IOW, it’s fine to lose .2 shots added by laying up with X club, if by doing so you completely eliminate the possibility of having a blow up which could jeopardize your championship lead. Play for par/bogey, if all you need is that on that hole, in order to win.

I’m proud of Phil, and not just for overcoming what can be a hideous disease. The Phil who lost to Payne Stewart at Pinehurst, wouldn’t have shook off losing part of his lead coming down the stretch like Phil did on that Sunday.

Strictly true on the strategy off the tee, but given current golf advice and Phil’s personality, it was an interesting decision. The common wisdom at the time of that US Open would have been to lay up with a club–I can almost hear Johnny Miller saying that on the telecast–but now, I don’t think that’s the advice most pros would follow. And keep in mind that with a slightly better approach shot, Koepka has a realistic chance at birdie; if Koepka puts that pressure on, giving up yardage off the tee is almost the equivalent of playing for a playoff rather than a win since a bogey would have resulted in another two-shot swing.

Phil chose the “safer” route for his bomb off the tee since the miss left would likely afford him relief while Koepka, the pursuer, had to go to the right towards the ocean. Koepka hit a very good shot, but it was a lot riskier as the tournament would have effectively ended with a slightly worse outcome. The old Phil would have gone the same way for the style points but the new Phil didn’t, and ultimately, the more focused and risk averse Phil gave himself a better chance to win the tournament.

If Phil could have been this way years ago, I suspect that one of those six US Open runner ups he has would have turned into a victory and secured his career Grand Slam.

My reading this afternoon brought me across this quote:

“To make a better decision (not a “good” one, but a better one) comes down to making highly educated guesses with the information you have, allowing plenty of room for luck.”

This quote isn’t from a book about golf, but it seems fully applicable to the strategy we’re talking about here. We can’t always factor the full extent of luck into our decisions on the golf course–many “bad” bounces affecting a golf shot are actually exactly what should happen if a ball strikes a sloped mound the way it does–mostly because not even the best pros can consistently hit a driver to an exact yardage on an exact trajectory most of the time.

But accounting for luck helps to acknowledge its potential effects before hitting the shot, making it easier to shrug it off and move onto the next shot–a skill that we know all the great players have and that both Phil and Koepka showed on 18 Sunday.

The more I practice, the LUCKIER I get----Gary Player.

That quote is great. I love the mindset of the great golfers. I remember Hogan saying in Five Fundamentals that he worked on simplifying the game so ceaselessly that he felt his swing actually got better under pressure.

Now nearly every study of sports has shown that Hogan’s comment isn’t quite correct, but imagine the advantage of such a mindset. BTW, most of those studies have concluded that great players don’t get better under pressure, but their falloff from peak performance is much less than the falloff for more mortal players. And of course, for any short period of time, any player, great or not, can exceed their normal performance.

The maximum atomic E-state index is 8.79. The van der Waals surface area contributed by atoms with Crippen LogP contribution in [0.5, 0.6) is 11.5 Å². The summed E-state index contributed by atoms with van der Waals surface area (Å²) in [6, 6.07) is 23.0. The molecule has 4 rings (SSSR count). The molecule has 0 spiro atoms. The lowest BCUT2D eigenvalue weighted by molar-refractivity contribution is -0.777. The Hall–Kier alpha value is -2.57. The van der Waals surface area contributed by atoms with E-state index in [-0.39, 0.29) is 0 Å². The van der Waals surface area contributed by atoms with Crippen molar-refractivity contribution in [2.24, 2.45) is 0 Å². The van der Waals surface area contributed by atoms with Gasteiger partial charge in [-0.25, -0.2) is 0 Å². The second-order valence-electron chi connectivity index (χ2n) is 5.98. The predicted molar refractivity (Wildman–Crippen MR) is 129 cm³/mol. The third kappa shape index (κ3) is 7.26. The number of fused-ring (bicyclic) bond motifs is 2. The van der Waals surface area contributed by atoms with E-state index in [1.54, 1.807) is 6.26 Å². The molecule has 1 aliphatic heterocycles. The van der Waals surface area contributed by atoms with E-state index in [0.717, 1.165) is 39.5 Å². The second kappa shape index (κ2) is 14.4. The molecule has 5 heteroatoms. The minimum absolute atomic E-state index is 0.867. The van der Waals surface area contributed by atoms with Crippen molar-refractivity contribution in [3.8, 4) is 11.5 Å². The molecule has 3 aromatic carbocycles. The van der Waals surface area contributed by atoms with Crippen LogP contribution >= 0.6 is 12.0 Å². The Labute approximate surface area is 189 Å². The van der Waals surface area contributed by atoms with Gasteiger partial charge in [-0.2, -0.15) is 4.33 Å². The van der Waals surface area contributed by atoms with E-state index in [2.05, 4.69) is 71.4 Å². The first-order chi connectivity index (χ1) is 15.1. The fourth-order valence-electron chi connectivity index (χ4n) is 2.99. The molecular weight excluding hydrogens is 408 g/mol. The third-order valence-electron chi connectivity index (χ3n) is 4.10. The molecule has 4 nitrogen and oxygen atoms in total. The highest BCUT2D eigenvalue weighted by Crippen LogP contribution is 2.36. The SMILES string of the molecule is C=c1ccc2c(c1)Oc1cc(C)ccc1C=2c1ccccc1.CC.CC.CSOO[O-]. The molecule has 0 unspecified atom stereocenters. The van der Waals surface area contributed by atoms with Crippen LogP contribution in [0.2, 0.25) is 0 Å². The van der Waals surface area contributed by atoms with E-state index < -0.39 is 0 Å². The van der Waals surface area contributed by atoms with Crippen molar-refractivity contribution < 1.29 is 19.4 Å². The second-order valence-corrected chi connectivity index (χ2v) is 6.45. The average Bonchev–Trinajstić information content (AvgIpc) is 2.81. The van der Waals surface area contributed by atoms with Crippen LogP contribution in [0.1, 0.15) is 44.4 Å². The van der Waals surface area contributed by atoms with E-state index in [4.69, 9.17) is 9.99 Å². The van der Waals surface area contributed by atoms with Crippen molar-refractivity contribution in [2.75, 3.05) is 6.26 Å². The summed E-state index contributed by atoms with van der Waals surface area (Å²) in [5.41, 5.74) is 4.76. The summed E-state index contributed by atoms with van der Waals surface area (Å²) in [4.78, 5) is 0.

Phil tried playing conservatively a few different times in his career and failed miserably. He’s built to go for it. This style has led to both spectacular wins and spectacular flameouts. But I do not think he would have won as much had he played more conservatively his entire career.

To be fair to Phil, and everyone of that era, Tiger took the game to a whole new level in terms of the work required to be great. Vijay was the first to catch on and put in the work to match Tiger. Phil did eventually and has talked openly about how much better Tiger made him.

Purely guessing here, but I think phil vs tiger double bogey rate may drive a lot of their difference in results

Also phil being wild with the driver i just cant imagine that playing one shape would have been beneficial. Hard to say though…he “slings” the club quite a bit more than the more modern guys who rotate more

Also one more thing for this thread to chew on

Phil and koepka were likely aiming at about the same spot on 18

Driver dispersions are large


Maybe, but probably not. Good golf course architecture features multiple routes to a hole, even for championship-level golfers. There was a safer (not timid) route, which Phil followed, as he was the leader. There is also a more dangerous route, which opens up the green on approach shots, theoretically increasing the chance of birdie. That’s the route Koepka followed as he was the pursuer and needed to put pressure on Mickelson. A five by Mickelson and a three by Koepka forces a playoff. What Mickelson couldn’t afford was a double, which he effectively took out of play by staying left.

The approach shot results, of course, actually gave Phil the easier putt for birdie, both closer and on a more level approach to the hole than Koepka. Those are the breaks of the game. If Phil’s approach goes through the green, as it did on 17, and Koepka sticks his close, there probably would have been a playoff, and maybe like Watson at Turnberry in 2009, Phil would have yielded to the younger golfer.

Yes, driver dispersion is a factor, but these two golfers at the top of their games were unlikely to hit two so divergent shots while aiming for the same spot on the fairway.